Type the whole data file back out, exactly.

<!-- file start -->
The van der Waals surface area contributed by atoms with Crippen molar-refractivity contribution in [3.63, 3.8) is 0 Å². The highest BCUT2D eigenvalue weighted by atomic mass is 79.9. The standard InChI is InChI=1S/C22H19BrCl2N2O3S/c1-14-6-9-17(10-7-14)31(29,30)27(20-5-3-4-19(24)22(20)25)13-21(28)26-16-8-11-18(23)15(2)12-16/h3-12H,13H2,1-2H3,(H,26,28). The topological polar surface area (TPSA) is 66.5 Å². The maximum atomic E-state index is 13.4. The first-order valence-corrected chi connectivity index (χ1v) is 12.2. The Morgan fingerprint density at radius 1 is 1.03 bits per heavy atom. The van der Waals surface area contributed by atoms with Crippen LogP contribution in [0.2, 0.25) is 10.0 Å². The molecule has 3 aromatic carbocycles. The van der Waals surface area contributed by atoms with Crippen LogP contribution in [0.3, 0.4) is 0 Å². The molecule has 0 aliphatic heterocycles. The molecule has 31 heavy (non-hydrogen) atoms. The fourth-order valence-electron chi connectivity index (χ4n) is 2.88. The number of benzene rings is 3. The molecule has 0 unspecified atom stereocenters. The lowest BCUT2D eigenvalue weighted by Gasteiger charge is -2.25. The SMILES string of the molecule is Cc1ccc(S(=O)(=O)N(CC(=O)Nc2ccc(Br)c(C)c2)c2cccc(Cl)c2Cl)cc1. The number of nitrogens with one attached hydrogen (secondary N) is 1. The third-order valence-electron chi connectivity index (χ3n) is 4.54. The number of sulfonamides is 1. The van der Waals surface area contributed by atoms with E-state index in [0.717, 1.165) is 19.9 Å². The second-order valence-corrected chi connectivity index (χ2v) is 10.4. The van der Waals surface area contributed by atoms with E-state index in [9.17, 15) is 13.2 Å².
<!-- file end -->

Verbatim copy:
The van der Waals surface area contributed by atoms with Crippen molar-refractivity contribution in [3.63, 3.8) is 0 Å². The highest BCUT2D eigenvalue weighted by atomic mass is 79.9. The standard InChI is InChI=1S/C22H19BrCl2N2O3S/c1-14-6-9-17(10-7-14)31(29,30)27(20-5-3-4-19(24)22(20)25)13-21(28)26-16-8-11-18(23)15(2)12-16/h3-12H,13H2,1-2H3,(H,26,28). The topological polar surface area (TPSA) is 66.5 Å². The maximum atomic E-state index is 13.4. The first-order valence-corrected chi connectivity index (χ1v) is 12.2. The Morgan fingerprint density at radius 1 is 1.03 bits per heavy atom. The van der Waals surface area contributed by atoms with Crippen LogP contribution in [0.2, 0.25) is 10.0 Å². The molecule has 3 aromatic carbocycles. The van der Waals surface area contributed by atoms with Crippen LogP contribution in [0.3, 0.4) is 0 Å². The molecule has 0 aliphatic heterocycles. The molecule has 31 heavy (non-hydrogen) atoms. The fourth-order valence-electron chi connectivity index (χ4n) is 2.88. The number of benzene rings is 3. The molecule has 0 unspecified atom stereocenters. The lowest BCUT2D eigenvalue weighted by Gasteiger charge is -2.25. The SMILES string of the molecule is Cc1ccc(S(=O)(=O)N(CC(=O)Nc2ccc(Br)c(C)c2)c2cccc(Cl)c2Cl)cc1. The number of nitrogens with one attached hydrogen (secondary N) is 1. The third-order valence-electron chi connectivity index (χ3n) is 4.54. The number of sulfonamides is 1. The van der Waals surface area contributed by atoms with E-state index in [0.717, 1.165) is 19.9 Å². The second-order valence-corrected chi connectivity index (χ2v) is 10.4. The van der Waals surface area contributed by atoms with E-state index in [9.17, 15) is 13.2 Å².